Share a favorite Michigan and/or SMTD memory.
An on-campus experience that was particularly special to me was as a performer in the 2014 production of Dead Man Walking at the University of Michigan. If anyone is familiar with the book or the movie, they might understand how heavy and heartbreaking that story is, and we were able to hear it from Sister Helen Prejean’s own lips when she came to visit shortly before the performance dates. It may not have been the happiest experience, but it was incredibly moving and created a connection with that music, that story, and my colleagues at the time that I haven’t felt in a production since. It was one of the most challenging performance experiences of my life, but for that reason was also one of the most rewarding.
What is something outside of your art that you are passionate about?
At the moment, I am very passionate about hiking and being outside, and also probably a little too enthusiastic about bringing the outdoors inside… I have 22 house plants and counting. John Cage apparently had 200 house plants in his NYC apartment, so it could be worse.
What inspires you artistically?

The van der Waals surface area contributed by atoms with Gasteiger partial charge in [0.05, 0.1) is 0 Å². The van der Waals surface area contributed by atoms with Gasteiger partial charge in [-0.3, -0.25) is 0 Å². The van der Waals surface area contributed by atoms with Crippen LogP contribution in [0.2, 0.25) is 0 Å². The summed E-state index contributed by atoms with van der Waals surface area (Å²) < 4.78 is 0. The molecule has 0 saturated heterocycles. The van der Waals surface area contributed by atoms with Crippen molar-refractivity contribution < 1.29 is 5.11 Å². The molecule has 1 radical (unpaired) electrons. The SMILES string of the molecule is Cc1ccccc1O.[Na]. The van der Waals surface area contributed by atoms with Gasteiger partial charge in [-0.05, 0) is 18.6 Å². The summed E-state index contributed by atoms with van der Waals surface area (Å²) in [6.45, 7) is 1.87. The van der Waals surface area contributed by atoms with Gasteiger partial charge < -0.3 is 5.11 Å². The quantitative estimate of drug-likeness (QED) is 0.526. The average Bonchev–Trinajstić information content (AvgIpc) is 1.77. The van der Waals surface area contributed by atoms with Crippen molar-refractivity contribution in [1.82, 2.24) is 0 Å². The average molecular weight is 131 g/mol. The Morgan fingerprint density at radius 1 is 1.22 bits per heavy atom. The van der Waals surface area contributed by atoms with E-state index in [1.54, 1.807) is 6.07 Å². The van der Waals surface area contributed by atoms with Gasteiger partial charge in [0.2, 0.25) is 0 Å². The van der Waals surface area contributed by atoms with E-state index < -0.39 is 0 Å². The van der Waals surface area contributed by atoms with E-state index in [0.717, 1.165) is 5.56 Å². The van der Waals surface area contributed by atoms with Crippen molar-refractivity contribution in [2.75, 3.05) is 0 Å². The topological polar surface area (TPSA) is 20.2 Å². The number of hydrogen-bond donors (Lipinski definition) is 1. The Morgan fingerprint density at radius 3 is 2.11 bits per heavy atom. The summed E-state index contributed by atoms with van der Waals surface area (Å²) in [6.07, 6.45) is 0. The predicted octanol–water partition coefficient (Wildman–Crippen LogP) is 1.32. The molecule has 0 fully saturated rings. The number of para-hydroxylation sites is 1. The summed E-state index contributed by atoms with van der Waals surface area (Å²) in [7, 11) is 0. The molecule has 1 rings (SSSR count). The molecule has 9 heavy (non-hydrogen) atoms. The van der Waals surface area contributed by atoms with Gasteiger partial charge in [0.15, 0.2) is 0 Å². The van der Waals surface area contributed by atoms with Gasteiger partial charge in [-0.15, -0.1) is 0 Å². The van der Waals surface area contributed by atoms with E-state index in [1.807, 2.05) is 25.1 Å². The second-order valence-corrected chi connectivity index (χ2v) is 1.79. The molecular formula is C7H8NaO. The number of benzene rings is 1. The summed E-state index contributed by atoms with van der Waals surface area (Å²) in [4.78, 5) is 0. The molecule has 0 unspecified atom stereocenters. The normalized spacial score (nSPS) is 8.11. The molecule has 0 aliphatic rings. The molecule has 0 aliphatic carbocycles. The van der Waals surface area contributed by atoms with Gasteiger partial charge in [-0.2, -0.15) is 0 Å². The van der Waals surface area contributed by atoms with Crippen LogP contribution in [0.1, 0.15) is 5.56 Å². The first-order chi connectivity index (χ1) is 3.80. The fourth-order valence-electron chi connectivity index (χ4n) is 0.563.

There is a lot that inspires me artistically at the moment – I have the privilege to collaborate with a lot of composers both in Aotearoa and in the United States, and each one feeds me artistically in a different way. I am also inspired by my partner, Michigan alumnus Rushi Vyas, who is a poet. A few of his poems are actually being set to music for me right now by Aotearoa composer Kenneth Young, and I am very excited to hopefully premiere those in September of this year. More abstractly though, I am incredibly inspired by this place I now find myself – Aotearoa New Zealand – which has such a rich natural history and human history prior to colonization about which I knew next to nothing before arriving here. It has been so gratifying to listen to and learn from Māori and Pasifika folks, and consider how I relate to land and the settler experience in both positive and negative ways. It has made me incredibly aware of the dampening of Indigenous cultures and voices in the United States, and my lack of knowledge of the original guardians of the land on which I was born on.